John and Jim Harbaugh on Thanksgiving night will become the first brothers in NFL history to face each other as head coaches. I'm guessing you have heard a thing or two or 900 revolving around that factoid this week.
I'll spare you more details about the Harbaugh Bowl. Instead, here are five other storylines to follow as John Harbaugh's 7-3 Ravens host Jim Harbaugh's 9-1 San Francisco 49ers at M&T Bank Stadium on Turkey Day.
1. Balance, balance, balance. The Ravens ran the ball 28 times in Sunday's win over the Bengals. QB Joe Flacco threw 27 passes. And it's no coincidence that they scored 31 points against one of the NFL's better defenses. Flacco threw two touchdowns passes after play-action fakes, which might not have been effective had the Ravens stopped feeding Ray Rice the ball when he got off to a slow start. Running the ball will be a challenge against San Francisco's top-ranked run defense, but handoffs shouldn't be abandoned if the Ravens fall behind early.
2. Winning the turnover battle: No NFL team has forced more turnovers than the 49ers, who have taken the ball away 26 times in 10 games. And they have only turned the ball over nine times this season, which is why they lead the NFL in turnover differential by a large margin. Flacco, who hasn't played a turnover-free game since the Week 1 win, must be careful with the ball to avoid putting the Ravens defense in adverse situations.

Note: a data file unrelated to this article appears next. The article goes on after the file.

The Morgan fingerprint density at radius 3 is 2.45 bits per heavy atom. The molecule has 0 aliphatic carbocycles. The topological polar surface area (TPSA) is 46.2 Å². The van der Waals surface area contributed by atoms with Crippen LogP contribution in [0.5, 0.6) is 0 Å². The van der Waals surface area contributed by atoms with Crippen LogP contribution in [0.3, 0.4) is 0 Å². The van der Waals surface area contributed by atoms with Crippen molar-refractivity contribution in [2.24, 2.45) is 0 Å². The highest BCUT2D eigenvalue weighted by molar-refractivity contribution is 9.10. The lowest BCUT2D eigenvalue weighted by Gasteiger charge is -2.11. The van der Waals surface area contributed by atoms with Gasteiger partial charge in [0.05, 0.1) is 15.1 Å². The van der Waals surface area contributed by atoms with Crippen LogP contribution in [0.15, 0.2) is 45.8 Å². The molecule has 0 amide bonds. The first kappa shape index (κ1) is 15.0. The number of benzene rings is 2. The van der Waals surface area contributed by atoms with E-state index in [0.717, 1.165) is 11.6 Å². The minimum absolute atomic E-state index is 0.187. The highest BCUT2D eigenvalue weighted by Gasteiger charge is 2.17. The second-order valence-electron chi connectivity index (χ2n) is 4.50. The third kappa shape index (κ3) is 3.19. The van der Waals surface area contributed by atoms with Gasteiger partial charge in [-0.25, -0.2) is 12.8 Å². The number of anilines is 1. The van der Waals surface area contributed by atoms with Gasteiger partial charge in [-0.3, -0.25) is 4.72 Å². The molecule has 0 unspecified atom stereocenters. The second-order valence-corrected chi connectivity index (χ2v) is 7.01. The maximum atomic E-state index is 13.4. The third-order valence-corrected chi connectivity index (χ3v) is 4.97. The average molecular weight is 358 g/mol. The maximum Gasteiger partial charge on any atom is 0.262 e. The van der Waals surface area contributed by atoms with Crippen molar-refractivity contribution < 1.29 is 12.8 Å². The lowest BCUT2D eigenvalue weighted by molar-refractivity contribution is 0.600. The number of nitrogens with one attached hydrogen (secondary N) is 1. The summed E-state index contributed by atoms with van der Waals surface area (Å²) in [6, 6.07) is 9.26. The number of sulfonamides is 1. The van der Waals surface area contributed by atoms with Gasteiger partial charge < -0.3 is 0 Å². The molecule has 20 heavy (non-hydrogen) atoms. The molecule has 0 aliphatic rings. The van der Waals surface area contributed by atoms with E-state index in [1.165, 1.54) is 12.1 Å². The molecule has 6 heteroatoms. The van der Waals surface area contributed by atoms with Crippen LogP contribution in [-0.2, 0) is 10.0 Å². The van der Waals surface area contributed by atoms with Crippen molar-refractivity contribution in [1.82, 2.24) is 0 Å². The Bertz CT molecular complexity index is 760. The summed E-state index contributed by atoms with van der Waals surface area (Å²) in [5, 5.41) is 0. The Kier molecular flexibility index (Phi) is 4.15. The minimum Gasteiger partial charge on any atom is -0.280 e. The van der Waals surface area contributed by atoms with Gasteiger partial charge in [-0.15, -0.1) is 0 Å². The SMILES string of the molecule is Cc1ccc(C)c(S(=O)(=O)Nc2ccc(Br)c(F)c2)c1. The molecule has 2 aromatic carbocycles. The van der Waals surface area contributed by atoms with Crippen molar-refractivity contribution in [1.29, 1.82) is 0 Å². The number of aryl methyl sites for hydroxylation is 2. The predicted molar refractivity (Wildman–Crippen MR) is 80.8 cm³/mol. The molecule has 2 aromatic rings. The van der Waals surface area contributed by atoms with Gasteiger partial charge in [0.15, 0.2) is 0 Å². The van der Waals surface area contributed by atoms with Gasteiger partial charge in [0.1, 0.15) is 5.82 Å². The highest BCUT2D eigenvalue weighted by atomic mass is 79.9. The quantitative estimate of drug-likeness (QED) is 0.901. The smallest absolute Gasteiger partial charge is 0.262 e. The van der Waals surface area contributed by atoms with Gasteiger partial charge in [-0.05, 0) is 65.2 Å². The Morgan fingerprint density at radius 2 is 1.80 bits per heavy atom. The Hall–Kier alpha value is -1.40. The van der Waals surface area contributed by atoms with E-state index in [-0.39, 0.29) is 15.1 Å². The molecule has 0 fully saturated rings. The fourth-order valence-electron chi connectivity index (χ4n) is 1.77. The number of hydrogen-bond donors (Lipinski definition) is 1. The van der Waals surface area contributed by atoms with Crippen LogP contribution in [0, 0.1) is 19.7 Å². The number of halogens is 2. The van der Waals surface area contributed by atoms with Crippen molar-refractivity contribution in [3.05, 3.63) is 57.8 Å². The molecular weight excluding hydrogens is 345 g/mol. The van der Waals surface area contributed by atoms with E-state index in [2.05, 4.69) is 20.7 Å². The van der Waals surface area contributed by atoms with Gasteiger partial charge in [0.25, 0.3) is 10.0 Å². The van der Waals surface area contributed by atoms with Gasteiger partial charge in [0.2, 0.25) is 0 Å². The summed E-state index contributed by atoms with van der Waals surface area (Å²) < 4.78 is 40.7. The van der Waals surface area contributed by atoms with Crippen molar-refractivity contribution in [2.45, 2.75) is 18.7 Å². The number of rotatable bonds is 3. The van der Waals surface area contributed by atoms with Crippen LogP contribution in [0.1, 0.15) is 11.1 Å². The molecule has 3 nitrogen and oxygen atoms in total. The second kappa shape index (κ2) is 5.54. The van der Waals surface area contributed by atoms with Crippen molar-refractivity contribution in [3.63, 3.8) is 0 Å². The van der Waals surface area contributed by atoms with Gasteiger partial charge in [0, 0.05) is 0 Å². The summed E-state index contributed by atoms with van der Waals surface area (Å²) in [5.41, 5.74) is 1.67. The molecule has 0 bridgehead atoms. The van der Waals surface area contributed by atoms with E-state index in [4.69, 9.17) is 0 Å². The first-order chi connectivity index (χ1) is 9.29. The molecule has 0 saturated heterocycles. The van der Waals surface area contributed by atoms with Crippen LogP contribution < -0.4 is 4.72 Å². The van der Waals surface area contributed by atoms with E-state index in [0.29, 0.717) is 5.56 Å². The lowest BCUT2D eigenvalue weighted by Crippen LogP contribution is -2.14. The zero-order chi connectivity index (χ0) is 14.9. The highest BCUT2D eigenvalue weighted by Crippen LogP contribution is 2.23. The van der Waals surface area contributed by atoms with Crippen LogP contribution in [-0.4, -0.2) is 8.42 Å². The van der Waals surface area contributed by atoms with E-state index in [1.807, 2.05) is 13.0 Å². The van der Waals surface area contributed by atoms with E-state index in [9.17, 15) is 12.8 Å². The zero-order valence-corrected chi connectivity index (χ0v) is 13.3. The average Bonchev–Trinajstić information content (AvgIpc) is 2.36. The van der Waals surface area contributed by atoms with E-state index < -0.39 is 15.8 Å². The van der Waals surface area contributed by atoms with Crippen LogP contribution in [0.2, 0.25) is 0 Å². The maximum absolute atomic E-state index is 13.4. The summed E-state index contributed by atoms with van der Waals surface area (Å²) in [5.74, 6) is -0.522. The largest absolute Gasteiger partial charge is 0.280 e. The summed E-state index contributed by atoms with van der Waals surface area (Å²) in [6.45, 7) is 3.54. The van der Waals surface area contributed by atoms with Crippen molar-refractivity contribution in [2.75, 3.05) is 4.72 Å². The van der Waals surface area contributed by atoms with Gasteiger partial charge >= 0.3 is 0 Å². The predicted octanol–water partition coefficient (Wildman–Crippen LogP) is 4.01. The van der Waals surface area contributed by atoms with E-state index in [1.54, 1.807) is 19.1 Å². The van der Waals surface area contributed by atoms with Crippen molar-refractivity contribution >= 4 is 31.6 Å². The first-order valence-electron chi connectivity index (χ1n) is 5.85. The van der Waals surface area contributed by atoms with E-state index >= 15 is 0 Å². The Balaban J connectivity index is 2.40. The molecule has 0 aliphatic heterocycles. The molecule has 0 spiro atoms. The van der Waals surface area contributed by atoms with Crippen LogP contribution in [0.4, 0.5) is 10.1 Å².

3. The return of Ray Lewis (maybe): The linebacker was limited in practice this week, but the fact that he was out there jogging around (or whatever you do when you're limited) has to be considered an encouraging sign. It's a short week, and you would assume his health status couldn't improve drastically in four days, but Lewis loves that spotlight. The Ravens could really use him against Frank Gore and the bruising 49ers offensive line.
4. The return of Vernon Davis (definitely): The former Maryland star is one of the most athletic tight ends in the NFL. Davis has 39 catches for 446 yards and five touchdowns this season, and with his sub-4.4 speed, he has the ability to burn the Ravens up the seams. How will the Ravens cover him? Will they stick a safety like Haruki Nakamura or Bernard Pollard on him? Maybe Jimmy Smith will get the call? There's no obvious answer.
5. Special teams must be special: The Ravens' struggles on special teams this season are well-documented, though that unit avoided critical mistakes in the win over the Bengals (maybe eventually they will bust out a big return or two). The coverage teams draw a tough task on Turkey Day in Ted Ginn, who has scored on both a kickoff return and punt return this season. The Ravens can't afford to get burnt on special teams in this one.